Welcome to “I” in the A to Z Challenge 2017. The 1st Duke of Wellington is my theme for this year’s Challenge.
Arthur Wellesley was floundering in life after attending Eton, but then he went to a French military academy since his mother was living in Brussels. There he actually studied French and did better than expected, so his family connections helped him get a commission in the army. After a time in the Netherlands where he gained experience, as well as becoming a member of the House of Commons in Ireland, Wellesley was sent to India. Around this time he had met Kitty Pakenham, an Irish earl’s daughter. He wanted her hand in marriage, but his family deemed him unworthy.
In India, Wellesley was ordered to capture Seringapatam, where the Tipu Sultan of Mysore ruled (to help the empire by benefitting the British East India Company). Wellesley was very conscientious and made extensive plans on how to defeat the Tipu Sultan, which served him very well in defeating the Indian sultan and later served him well against Napoleon. He made improvements in hygiene and supplies, which helped his men prevail.
Seringapatem was a huge fortress and during the Battle of Seringapatam the Tipu was killed. Wellesley was promoted to Major-General after this huge defeat. Another Indian faction was placed in power, but the British really ruled. Wellesley was also named governor of the region. He made many needed improvements to the region as governor. Later, Wellesley was promoted to Brigadier-General. He fought and led a few more battles in India, namely the Battle of Assaye. During this time in India, Wellesley came into his own. He learned that an army’s drills and discipline made a difference and led to victory on the battlefield, and he developed his own leadership style. When he was finally called back to England, he was only in his 30’s and he was a different man.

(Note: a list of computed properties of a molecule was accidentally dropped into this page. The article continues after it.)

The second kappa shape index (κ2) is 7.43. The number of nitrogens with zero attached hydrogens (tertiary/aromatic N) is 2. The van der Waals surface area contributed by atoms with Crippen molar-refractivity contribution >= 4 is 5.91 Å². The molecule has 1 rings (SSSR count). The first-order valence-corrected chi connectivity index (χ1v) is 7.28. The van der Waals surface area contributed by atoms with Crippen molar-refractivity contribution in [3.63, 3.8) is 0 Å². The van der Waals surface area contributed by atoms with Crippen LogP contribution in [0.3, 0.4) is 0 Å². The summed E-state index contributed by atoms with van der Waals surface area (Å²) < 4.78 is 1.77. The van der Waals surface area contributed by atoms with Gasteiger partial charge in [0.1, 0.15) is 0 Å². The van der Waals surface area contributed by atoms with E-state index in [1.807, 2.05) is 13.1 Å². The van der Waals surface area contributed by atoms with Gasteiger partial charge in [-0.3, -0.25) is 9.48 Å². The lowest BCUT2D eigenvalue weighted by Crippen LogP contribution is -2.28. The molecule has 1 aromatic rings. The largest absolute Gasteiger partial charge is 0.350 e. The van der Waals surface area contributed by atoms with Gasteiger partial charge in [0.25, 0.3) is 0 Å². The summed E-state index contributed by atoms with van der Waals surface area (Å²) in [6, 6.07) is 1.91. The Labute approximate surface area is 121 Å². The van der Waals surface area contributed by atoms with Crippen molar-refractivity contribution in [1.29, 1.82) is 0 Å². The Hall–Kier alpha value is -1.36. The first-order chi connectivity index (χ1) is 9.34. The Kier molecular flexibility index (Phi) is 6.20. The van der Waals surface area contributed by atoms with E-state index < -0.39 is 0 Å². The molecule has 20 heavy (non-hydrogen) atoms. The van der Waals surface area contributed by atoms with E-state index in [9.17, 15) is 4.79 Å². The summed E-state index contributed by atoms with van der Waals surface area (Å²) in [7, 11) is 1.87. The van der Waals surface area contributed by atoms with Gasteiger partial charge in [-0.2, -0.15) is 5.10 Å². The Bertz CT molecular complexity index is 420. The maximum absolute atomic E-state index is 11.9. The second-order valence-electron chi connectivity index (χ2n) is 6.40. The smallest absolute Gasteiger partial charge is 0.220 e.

A large number of articles exist today on whether the Tipu Sultan was vilified unjustly by Wellesley and the British to promote the causes of the British East India Company. Also, many articles refer to the Tipu’s Muslim versus Hindu massacres and if the Tipu was trying to protect his people as any good leader would do or if the man was truly evil. The Tipu and his subjects were very advanced in some areas and many believe he is unjustly portrayed in history.
Note: a more exciting and interesting account of the Battle of Seringapatam can be read by obtaining Bernard Cornwell’s novel, Sharpe’s Tiger. Also, the Battle of Assaye is presented by Cornwell in Sharpe’s Triumph. Richard Sharpe, Cornwell’s main character, is a commoner enlisted in the army who seems to be present in the Duke’s most famous military events. Cornwell’s books and the videos of the later series are what piqued my first interest in Wellington.
Previous A to Z Challenge 2017 posts: